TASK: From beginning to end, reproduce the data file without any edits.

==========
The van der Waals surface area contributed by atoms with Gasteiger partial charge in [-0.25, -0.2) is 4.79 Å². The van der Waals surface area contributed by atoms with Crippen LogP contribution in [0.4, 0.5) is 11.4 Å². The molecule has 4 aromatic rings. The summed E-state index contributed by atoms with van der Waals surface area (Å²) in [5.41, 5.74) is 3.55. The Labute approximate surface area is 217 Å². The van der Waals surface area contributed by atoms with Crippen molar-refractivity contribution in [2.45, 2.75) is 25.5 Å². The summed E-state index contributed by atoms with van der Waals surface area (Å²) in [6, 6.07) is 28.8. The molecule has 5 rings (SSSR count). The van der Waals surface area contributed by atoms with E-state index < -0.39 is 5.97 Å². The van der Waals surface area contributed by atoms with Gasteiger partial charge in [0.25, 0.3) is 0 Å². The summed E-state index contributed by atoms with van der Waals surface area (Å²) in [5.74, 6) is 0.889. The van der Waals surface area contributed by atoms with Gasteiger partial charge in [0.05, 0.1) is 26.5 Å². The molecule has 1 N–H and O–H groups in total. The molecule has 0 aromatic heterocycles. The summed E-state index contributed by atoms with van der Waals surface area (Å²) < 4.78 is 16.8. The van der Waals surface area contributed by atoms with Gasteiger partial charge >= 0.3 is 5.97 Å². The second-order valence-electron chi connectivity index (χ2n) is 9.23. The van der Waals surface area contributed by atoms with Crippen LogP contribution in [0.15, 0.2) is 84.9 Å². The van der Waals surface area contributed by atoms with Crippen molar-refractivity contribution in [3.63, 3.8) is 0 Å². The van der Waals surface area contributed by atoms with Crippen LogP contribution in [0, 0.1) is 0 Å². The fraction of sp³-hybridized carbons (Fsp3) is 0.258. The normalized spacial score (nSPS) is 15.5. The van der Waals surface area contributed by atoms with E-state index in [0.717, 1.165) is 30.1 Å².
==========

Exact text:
The van der Waals surface area contributed by atoms with Gasteiger partial charge in [-0.25, -0.2) is 4.79 Å². The van der Waals surface area contributed by atoms with Crippen LogP contribution in [0.4, 0.5) is 11.4 Å². The molecule has 4 aromatic rings. The summed E-state index contributed by atoms with van der Waals surface area (Å²) in [5.41, 5.74) is 3.55. The Labute approximate surface area is 217 Å². The van der Waals surface area contributed by atoms with Crippen molar-refractivity contribution in [2.45, 2.75) is 25.5 Å². The summed E-state index contributed by atoms with van der Waals surface area (Å²) in [6, 6.07) is 28.8. The molecule has 5 rings (SSSR count). The van der Waals surface area contributed by atoms with E-state index < -0.39 is 5.97 Å². The van der Waals surface area contributed by atoms with Gasteiger partial charge in [0.25, 0.3) is 0 Å². The summed E-state index contributed by atoms with van der Waals surface area (Å²) in [5.74, 6) is 0.889. The van der Waals surface area contributed by atoms with Gasteiger partial charge in [0.05, 0.1) is 26.5 Å². The molecule has 1 N–H and O–H groups in total. The molecule has 0 aromatic heterocycles. The summed E-state index contributed by atoms with van der Waals surface area (Å²) < 4.78 is 16.8. The van der Waals surface area contributed by atoms with Gasteiger partial charge >= 0.3 is 5.97 Å². The second-order valence-electron chi connectivity index (χ2n) is 9.23. The van der Waals surface area contributed by atoms with Crippen LogP contribution in [0.15, 0.2) is 84.9 Å². The van der Waals surface area contributed by atoms with Crippen molar-refractivity contribution in [3.63, 3.8) is 0 Å². The van der Waals surface area contributed by atoms with Crippen LogP contribution in [0, 0.1) is 0 Å². The fraction of sp³-hybridized carbons (Fsp3) is 0.258. The normalized spacial score (nSPS) is 15.5. The van der Waals surface area contributed by atoms with E-state index in [0.717, 1.165) is 30.1 Å².